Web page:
A surge suppressor does not protect you from everything. It does not protect you from sustained overvoltage. An example of that would be that the distribution circuit your place is fed by is most likely 12,470 volts line to line. If your circuit is "underbuilt" under a transmission line, say 69,000 volts line to line, and some tree knocks down one of wires energized at 69,000 volts down and it makes contact with the underbuilt 12kV line presto you have sustained over voltage at your place that is nearly 6 times your normal voltage of 120/240V. The utility cries act of nature and you get stuck with the bill to repair all your fried equipment. As far as I know any commonly available surge suppressor cannot protect against sustained over voltage. Lighting yes... Sustained no.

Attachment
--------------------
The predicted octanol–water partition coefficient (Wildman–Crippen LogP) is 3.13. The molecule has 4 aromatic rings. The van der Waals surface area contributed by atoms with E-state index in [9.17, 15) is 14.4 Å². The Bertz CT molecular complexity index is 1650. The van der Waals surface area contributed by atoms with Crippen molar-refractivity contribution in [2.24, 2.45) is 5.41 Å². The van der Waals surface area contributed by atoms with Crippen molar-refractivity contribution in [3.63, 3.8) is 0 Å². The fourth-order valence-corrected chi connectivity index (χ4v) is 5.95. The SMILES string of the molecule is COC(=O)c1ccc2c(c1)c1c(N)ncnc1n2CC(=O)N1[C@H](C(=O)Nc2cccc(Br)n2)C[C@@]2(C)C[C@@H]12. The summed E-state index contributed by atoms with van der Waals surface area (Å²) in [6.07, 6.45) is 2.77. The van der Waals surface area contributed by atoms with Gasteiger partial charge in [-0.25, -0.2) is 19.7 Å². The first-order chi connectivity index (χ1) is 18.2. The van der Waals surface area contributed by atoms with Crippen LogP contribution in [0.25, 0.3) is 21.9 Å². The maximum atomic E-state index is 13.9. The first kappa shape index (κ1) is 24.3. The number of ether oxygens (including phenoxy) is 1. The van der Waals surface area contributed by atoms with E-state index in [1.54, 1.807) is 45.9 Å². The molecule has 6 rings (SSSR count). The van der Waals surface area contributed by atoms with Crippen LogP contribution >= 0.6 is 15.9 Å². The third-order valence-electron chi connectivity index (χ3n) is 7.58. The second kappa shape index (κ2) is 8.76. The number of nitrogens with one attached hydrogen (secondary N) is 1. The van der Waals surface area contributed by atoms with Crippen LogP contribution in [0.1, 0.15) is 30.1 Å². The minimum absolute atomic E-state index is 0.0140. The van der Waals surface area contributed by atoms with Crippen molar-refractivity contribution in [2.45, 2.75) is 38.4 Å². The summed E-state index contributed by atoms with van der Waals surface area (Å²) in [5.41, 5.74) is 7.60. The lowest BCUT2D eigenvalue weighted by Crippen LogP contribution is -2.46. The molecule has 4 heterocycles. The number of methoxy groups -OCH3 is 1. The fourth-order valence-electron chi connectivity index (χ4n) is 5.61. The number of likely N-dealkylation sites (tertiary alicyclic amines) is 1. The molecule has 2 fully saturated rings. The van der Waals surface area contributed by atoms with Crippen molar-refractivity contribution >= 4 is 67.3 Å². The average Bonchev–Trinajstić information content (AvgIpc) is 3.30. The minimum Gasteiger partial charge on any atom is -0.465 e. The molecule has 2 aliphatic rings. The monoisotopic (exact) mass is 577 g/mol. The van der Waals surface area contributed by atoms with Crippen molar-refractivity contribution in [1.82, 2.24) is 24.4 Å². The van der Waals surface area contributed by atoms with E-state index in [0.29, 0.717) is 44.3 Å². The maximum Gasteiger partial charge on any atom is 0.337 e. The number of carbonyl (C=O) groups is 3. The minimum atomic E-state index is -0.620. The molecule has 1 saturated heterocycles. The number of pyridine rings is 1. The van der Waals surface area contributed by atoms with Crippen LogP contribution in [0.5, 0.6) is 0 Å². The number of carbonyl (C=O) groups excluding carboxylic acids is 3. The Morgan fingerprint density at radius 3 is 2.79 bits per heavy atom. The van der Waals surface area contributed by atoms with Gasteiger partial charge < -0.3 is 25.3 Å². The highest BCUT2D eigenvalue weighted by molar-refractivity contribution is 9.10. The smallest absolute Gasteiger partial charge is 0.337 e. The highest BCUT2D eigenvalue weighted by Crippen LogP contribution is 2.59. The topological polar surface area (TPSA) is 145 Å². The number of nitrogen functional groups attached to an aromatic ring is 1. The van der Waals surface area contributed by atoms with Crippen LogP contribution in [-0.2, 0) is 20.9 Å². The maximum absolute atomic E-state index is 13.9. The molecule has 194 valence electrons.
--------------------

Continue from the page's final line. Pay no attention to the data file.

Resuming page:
They also do not protect from brown out conditions or open neutral problems.
One of the best things you can do is make sure you have a good ground. Buy some #4 bare copper and a couple of 8' ground rods. Drive them in at least 6' apart and tie them to your ground bus bar. Cheap insurance if your service panel is older and the condition of the existing grounding system is unknown.
Beyond that they are all similar. They all have metal oxide varistors inside. The higher the joule rating the better the unit is (and more expensive). The MOV's provide very high resistance from the energized wires to ground at normal voltages, but when the voltage spikes they provide a low resistance path to ground. They can withstand this for a very short time.